We're no different than any of you. We love controversy. It's controversy that tends to stir up the most engaging discussions in people. Every year, there are countless issues within the film industry. Some of them are because of a specific film, while some are because of something that an actor or a director did or said. We hear about genres changing and/or evolving, film franchises ending too soon or being drawn out too long. We hear heated discussions about race, gender, and religion. This year has not been more controversial than any other, but we thought it might be helpful to catch you up on everything happening in the industry right now. If you were looking for something to be mad about, we're sure you can find something to your (dis)liking in here.
Film is devoured by such a wide range of people that it generates great discussion because everyone has a say. You don't need to be a film expert to partake in these controversies. You just need an opinion, and we all know that everyone has one of those. So, in this piece, we wanted to run down the most recent and relevant controversies. These are all things being discussed in the industry as we write. There's a chance that you feel some of these are overblown or past their due date, but that doesn't mean they're over for everyone. Although we intend to simply present both sides of the controversies, some "issues" are just too ridiculous for impartiality, so forgive us. Here are the 15 Most Controversial Things In New and Upcoming Films Currently.
15 Fast And The Furious Drama
The Fast and the Furious cast have been in full marketing mode since the release of the eighth installment. This is a well-oiled machine that has learned the art of sneaky promotion. It started right after the film was shot when stars Vin Diesel and Dwayne Johnson used social media to stage...er...present their "beef" to the world. Now, we have more going on. It started with Michelle Rodriguez who we think might have been just speaking her mind and not promoting the film. But, she said that if the franchise doesn't start honoring the female stars, she'd walk. After that, Tyrese Gibson sent Dwayne Johnson a shot across the bow on social media, stating, “If you move forward with that #Hobbs Movie you will have purposely ignored the heart to heart moment we had in my sprinter,” Gibson wrote. “I don’t wanna hear from you until you remember what we talked about. I’m on your timeline cause you’re not responding to my text messages – #FastFamily is just that a family…….. We don’t fly solo.”
14 Scores From Cinemascore
With the recent news that Darren Aronofsky's Mother! received the dreaded F from Cinemascore, making it one of only about a dozen films to achieve the feat, people have been talking about how that's possible. Is Mother! really that bad or is Cinemascore broken? Maybe the answer is somewhere in between. First, we'll get into Mother! but it is a divisive film, as intended. Now, Cinemascore judges the target audience's reactions not the quality of the film. While films like Monster Trucks and Norm of the North get an A and a B, respectively, The Witch and It Comes At Night get a C and a D. Basically, if you're looking for a place to tell you how good a film is, Cinemascore is the devil. If you want to know what the general targeted audience thought of the film, it's great.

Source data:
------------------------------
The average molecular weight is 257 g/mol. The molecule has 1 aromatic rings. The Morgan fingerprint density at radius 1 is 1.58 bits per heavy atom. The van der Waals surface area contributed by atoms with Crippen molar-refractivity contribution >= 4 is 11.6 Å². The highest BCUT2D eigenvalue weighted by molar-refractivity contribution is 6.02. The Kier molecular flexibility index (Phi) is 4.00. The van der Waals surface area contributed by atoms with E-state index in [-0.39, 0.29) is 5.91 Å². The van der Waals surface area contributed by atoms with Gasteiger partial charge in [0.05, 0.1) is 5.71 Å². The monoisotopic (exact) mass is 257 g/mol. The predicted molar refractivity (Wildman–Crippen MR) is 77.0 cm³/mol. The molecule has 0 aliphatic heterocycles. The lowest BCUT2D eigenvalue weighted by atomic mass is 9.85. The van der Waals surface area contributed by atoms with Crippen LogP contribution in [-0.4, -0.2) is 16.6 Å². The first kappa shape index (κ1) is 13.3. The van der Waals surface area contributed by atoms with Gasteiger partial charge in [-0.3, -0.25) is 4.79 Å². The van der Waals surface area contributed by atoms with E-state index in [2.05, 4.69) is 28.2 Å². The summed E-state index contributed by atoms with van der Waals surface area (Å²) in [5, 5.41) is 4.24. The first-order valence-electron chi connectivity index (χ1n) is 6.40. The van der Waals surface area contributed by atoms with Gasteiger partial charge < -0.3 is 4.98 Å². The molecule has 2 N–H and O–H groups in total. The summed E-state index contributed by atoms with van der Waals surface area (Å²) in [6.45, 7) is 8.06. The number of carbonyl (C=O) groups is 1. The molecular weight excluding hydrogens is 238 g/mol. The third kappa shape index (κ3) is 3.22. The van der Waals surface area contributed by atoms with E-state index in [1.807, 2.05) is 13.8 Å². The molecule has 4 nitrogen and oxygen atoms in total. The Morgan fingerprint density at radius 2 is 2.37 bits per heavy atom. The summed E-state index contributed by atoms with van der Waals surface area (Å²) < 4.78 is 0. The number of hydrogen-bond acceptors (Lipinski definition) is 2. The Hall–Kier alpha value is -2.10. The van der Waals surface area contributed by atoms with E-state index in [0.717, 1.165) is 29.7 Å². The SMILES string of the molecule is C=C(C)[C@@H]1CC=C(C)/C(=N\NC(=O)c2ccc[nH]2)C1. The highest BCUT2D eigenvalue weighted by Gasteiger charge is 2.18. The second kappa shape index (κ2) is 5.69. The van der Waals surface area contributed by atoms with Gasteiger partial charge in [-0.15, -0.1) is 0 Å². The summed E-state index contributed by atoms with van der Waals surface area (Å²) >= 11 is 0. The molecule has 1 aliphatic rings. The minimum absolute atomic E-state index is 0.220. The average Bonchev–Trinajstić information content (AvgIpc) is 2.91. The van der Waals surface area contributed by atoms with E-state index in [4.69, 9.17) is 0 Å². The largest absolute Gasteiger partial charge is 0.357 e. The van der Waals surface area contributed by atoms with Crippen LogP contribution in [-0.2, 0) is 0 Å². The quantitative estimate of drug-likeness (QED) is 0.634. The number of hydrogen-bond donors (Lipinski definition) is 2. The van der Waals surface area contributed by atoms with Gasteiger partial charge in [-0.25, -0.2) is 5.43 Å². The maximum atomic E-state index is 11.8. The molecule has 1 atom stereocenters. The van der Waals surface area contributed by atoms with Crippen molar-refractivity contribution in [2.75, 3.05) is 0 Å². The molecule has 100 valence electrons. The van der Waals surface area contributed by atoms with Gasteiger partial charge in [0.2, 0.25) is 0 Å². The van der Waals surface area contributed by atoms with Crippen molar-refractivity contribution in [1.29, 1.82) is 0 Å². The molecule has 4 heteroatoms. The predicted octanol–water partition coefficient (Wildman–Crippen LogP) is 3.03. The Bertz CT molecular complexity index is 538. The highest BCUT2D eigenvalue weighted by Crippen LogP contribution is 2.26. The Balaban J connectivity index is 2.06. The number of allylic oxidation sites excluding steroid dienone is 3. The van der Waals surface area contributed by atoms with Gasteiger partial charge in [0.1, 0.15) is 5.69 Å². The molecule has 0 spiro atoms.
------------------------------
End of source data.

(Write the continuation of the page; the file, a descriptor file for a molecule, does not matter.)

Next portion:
13 Rotten Tomatoes Controversy
As the leaves change color, we leave behind one of the worst box office summers in history. There's been a lot of talk about why that is. Are we seeing the fallout of movie pirating? Is the general film fan souring on summer blockbusters? Or are movie review aggregator sites like Rotten Tomatoes to blame? This last question is what some producers and studios are asking. Many suggest that a bad "fresh rating" can convince fans to stay away from a film. But isn't that number just the aggregated scores from actual people and critics? Yes. Is there a major differential between critic scores and audience scores? Apparently, no. At least, not according to a study conducted by Yves Bergquist from the Data & Analytics Project at USC’s Entertainment Technology Center. This study also found that box office results and negative scores at Rotten Tomatoes don't correlate. So, it appears that Rotten Tomatoes and the critics aren't to blame. Crazily enough, moviegoers just don't want to risk spending exorbitant theater prices to watch a movie that looks bad.
Ever since the very first audiences watched Mother!, there has been constant noise about the film. Some fans love it. Some fans hate it. But few are in-between. There is outrage about the film's ending, criticism about the marketing, outrage about the outrage, and more. But, above all else, there is discussion about the film. It is controversial. It is original and it is being talked about. What more could the people behind the film want? Not every movie has to make a billion dollars in theaters to be successful. Fans always chirp Hollywood for not being original enough. But when the average film fan sees a film that goes against the grain, they freak out. Like it or love it, let's celebrate people thinking outside the box. Not every film will be straightforward nor should they be.